Impact factor 0.175

Signa Vitae

Journal of Intensive Care and Emergency Medicine

The Role of Video Thoracoscopic Surgery in Treatment of Pleural Infections

Background

Pleural infections have high morbidity and mortality, and their incidence in all age groups is growing worldwide. Pleural effusion develops in 40% of pneumonia patients, but only 15% of patients develop thoracic empyema after antibiotic treatment. Pleural empyema can be differentiated into three phases, exudative (Stage I), fibrinopurulent (Stage II) and organizing (Stage III). It is important to emphases that it is representing as a continuously evolving process that can be stop by therapeutic intervention. The initial exudative stage can be often managed by antibiotics and placement of chest tube. However, it is not effective in the fibrinopurulent or organizing stages, due to fibrin deposits over the parietal pleura and loculation of fluid, that restricts the expansion of the lung. The variety of strategies in the treatment of parapneumonic pleural empyema demonstrates the ambiguity for the method of choice. Many publications demonstrated that an early and aggressive minimally invasive approach for empyema in stage II provides rapid relief from infection and guarantees lower morbidity rate, shorter hospital stay, lower costs and clinical resolution. Though, the role of video assisted thoracic surgery in organizing stage III of pleural empyema is still controversial. The objective of surgical treatment of pleural empyema is to drain infected collections from pleural cavity and to achieve a complete lung re-expansion which is usually trapped due to adhesion’s or thickening of the visceral pleura. Fibrinolysis has been shown to be superior to chest tube drainage alone. There are some trials who documented lower charges with fibrinolysis comparing to VATS procedures. However, a fibrinolitic therapy may make the subsequent operation more difficult. VATS provides higher diagnostic value as good visualization and magnification, direct visualization of all surgical regions, facilitates the evacuation of multilocular effusions, the division of a fibrin septa’s, debridement and decortication, as well as fluid sampling and pleural biopsy.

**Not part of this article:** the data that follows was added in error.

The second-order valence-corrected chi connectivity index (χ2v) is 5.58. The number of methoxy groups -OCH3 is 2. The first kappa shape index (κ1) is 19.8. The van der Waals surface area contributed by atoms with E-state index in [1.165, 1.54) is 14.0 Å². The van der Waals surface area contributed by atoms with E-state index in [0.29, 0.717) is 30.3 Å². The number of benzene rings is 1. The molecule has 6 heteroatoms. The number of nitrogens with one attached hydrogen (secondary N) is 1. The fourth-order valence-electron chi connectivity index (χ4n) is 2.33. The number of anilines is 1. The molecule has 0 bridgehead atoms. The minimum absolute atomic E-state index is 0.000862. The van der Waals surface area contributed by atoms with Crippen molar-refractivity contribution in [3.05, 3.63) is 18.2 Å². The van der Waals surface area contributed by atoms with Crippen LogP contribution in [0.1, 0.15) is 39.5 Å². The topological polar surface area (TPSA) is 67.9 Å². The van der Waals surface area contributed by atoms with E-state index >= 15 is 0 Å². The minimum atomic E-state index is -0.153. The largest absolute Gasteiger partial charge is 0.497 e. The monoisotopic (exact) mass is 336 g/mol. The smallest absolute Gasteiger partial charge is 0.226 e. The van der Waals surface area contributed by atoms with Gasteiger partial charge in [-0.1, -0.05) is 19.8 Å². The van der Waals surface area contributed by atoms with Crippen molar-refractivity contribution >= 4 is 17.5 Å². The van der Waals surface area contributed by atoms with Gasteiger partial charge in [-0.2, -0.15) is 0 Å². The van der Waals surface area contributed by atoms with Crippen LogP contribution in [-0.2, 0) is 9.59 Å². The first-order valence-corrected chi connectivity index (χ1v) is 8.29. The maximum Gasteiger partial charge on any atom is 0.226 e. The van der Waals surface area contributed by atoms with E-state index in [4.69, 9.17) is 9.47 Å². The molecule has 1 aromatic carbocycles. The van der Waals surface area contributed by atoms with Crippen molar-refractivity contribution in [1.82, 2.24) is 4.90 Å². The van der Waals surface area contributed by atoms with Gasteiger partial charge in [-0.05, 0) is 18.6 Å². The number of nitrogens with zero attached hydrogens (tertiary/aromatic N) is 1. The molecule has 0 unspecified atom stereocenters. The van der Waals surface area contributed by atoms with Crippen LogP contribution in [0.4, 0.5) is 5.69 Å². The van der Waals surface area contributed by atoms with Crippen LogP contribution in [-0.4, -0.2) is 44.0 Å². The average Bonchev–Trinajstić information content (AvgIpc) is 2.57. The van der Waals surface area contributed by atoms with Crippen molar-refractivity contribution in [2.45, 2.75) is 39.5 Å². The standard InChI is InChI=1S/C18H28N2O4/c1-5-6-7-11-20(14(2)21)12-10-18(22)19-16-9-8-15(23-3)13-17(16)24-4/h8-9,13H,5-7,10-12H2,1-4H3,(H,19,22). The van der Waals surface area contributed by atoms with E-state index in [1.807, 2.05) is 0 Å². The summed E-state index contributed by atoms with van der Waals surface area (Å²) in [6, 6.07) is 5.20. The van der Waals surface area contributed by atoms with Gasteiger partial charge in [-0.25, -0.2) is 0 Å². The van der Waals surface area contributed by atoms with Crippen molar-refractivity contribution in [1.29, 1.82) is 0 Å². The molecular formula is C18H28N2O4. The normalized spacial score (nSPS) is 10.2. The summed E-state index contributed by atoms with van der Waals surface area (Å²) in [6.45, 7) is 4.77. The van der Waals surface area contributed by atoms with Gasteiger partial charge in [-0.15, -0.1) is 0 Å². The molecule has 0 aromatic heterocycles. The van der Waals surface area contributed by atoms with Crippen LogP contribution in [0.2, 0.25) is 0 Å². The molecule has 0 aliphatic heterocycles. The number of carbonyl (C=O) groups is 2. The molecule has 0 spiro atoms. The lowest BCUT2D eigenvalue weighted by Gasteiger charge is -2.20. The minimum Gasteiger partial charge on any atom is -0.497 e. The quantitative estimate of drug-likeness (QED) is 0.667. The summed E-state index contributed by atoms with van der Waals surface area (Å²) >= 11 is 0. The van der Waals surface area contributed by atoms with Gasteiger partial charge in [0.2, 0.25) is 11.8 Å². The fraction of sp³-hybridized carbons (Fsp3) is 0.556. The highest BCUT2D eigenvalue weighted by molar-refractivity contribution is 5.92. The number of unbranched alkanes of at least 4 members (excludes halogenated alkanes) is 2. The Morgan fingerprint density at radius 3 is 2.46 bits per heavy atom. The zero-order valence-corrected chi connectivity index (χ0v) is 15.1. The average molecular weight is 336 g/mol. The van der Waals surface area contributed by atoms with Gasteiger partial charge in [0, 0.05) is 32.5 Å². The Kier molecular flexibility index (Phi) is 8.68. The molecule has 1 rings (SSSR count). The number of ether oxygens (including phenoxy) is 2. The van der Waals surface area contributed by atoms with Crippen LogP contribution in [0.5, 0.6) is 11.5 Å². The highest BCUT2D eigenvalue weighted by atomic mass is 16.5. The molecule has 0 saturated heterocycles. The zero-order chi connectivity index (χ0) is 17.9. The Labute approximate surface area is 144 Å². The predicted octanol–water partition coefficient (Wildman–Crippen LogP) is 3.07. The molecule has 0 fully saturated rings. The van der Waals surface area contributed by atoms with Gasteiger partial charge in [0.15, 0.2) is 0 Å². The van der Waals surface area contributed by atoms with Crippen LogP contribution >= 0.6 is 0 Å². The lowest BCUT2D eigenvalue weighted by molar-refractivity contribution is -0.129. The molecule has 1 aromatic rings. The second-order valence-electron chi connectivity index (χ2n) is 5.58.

Keywords: Video-assisted surgery, pleural empyema, fibrinolysis, decortication.

Read More

Successful right atrial thrombus lysis with alteplase in a nine month old infant

Abstract

Objective. To present the case of an infant with a catheter related atrial thrombus resolved with local instillation of alteplase.
Clinical presentation. Echocardiography (ECHO) was performed in an infant with sepsis to estimate cardiac contractility, and a large mobile thrombus (28 x 8 mm) was detected in the right atrium. A left subclavian, double lumen, central venous line (CVL, 4 French, 8 cm), inserted 10 weeks previously, was left in place. Standard treatment with enoxaparine was commenced twice daily for 10 days at a dose of 1 mg/kg. Repeat ECHO showed no changes in thrombus size or mobility. Therefore, alteplase was administered into the distal catheter (1 mg in normal saline) at a dose of 110% of its priming volume. The dwelling time was 2 hours. Since no changes in thrombus size were observed, the same dose was given into the proximal catheter. ECHO performed 24 hours later showed a significant reduction in thrombus size. The third dose of alteplase was administered into the proximal catheter. ECHO showed complete dissolution of the right atrial thrombus. No bleeding was observed during and following therapy, and there were no signs of hemodynamic instability. The CVL was safely removed the same day and no endoluminal thrombus was seen.
Conclusion. Local instillation of alteplase in three doses was a safe and effective approach to the management of a large catheter-related intraatrial thrombus. Systemic thrombolytic therapy, associated with an increased risk of bleeding, and open heart surgery were avoided.

Key words: right atrial thrombus, alteplase, fibrinolysis, central venous line, infant

Read More

© 2019. Signa Vitae. Except where otherwise noted, content on this site is licensed under a Creative Commons Attribution 4.0 International license.